Master of the Elements

The Elements

Book 1: Air
Part 1: Beginning

Feathers. Falling
No, no, no.
They are not feathers, silly.
What are they?
Clouds, and air. Small worlds of wonderful beings.
Beings? What beings?
When you grow up, you will be destined to control them.
They will move at your will. They will help you overcome difficulties.
But they will also create difficulties.
It is time to begin.
Yes. Time to begin.

Poof. He falls.

Drift down, and have a good journey.

Chapter 1

Time to go… Aepa is late again. Time after time, Aepa has forgotten to set his alarm clock, which leads to waking up late, which leads to having to do extra hair-unrumpling, which leads to a million other things. But on this particular day, Aepa has to really hurry. It is the last day of his Schooling, and instead of pausing to stare at the lush green meadows, or to admire the delicate spider webs decorating the old hollow bush, or even to do his favorite, to face the strong wind, always from the east, he had to quickly zip this way and that, whoosh past the happy strangers, and try to hop on the bus.

Today, I might get that bird I always wanted! He thinks. Even though I would have gotten it if not for my mentally challenged father… He continues. But today will be too happy of a day to object. To see his very own son finish Schooling…

But he falters in his step as he suddenly realizes that he is running. Not only is he running, but he is going at a fantastical speed.

This could be it! This could be the time! This could b-!

That falter in step causes his death the very next moment. A deaf eyewitness would say that he had seen him as only a blur until he slowed down, and suddenly flip thro’ the air, and land head first on the ground unconscious, and then a sudden flashing of light and a giant gust of wind. A blind earwitness would say that she had heard a fantastic sound like an elephant and a car engine, then a scream and a distant sonic boom of thunder. Though the strangest is that when his grieving mother and sister and his oddly ecstatic father sends him over to the hospital, was that even though his wound is very deep, he never sheds a single drop of blood, only a steady gust of air.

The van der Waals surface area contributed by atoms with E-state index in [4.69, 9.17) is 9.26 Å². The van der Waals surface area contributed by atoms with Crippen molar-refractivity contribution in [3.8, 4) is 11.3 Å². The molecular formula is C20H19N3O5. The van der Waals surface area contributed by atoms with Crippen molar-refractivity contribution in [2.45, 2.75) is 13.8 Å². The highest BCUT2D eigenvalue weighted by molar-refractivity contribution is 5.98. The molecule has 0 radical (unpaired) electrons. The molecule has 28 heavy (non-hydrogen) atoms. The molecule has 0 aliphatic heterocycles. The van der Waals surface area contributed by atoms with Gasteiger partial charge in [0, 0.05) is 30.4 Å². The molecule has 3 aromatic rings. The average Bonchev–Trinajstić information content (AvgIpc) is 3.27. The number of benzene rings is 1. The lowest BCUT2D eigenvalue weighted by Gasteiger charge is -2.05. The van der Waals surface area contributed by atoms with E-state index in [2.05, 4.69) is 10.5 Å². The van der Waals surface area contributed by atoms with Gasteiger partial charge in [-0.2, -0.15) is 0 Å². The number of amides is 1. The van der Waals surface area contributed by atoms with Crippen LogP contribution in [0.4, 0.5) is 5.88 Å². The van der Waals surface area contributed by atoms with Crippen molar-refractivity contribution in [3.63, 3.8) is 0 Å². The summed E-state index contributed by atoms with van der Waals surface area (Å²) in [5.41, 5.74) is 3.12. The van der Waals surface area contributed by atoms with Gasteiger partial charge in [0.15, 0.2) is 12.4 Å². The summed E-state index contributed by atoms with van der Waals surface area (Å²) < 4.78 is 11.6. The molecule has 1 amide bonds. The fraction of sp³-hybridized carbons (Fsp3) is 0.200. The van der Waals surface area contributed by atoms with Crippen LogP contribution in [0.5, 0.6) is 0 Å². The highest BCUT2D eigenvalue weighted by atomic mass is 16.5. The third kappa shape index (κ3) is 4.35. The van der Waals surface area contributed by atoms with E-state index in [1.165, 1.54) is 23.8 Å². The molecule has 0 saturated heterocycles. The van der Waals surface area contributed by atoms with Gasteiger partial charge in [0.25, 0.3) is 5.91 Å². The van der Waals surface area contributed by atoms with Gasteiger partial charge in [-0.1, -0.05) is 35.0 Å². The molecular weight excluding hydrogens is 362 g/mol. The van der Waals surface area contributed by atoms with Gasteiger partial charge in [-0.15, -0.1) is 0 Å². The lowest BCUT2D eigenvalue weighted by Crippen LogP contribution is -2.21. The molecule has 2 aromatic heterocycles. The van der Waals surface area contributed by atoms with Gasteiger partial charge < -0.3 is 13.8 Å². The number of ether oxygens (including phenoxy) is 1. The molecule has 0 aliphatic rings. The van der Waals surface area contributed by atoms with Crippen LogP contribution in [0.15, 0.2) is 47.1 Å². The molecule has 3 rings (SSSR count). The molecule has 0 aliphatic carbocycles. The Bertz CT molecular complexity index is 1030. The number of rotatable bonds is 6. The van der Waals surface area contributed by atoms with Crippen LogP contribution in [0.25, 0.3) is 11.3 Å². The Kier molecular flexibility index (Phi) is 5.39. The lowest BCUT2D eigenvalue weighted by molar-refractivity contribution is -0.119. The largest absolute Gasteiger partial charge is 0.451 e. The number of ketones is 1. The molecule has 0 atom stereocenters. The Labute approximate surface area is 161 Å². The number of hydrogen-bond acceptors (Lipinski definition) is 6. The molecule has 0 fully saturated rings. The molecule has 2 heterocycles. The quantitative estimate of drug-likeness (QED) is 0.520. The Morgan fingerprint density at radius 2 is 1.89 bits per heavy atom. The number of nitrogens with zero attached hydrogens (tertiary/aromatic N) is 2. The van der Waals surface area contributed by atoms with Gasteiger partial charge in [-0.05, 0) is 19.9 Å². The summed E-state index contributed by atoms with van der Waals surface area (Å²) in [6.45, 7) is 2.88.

Soon he is declared dead, and looks like a completely deflated balloon, shrunken to a third of his size, only a few hours before.

His funeral was held only the next day, on a bright green park where he had loved to play in his short-lived life. The birds stop chirping, the spiders stop spinning their webs, and everyone comes, for some reason, to witness this moment. His family proceeds to do the funeral procession that Aepa has asked to do when he was only a baby. His body is thrown into the wind with a balloon, a drop of water, an olive branch, and a flaming torch. To the city’s horror, he vaporizes, and a distant chirping of a newborn bird is heard. And for the first time, the wind stops.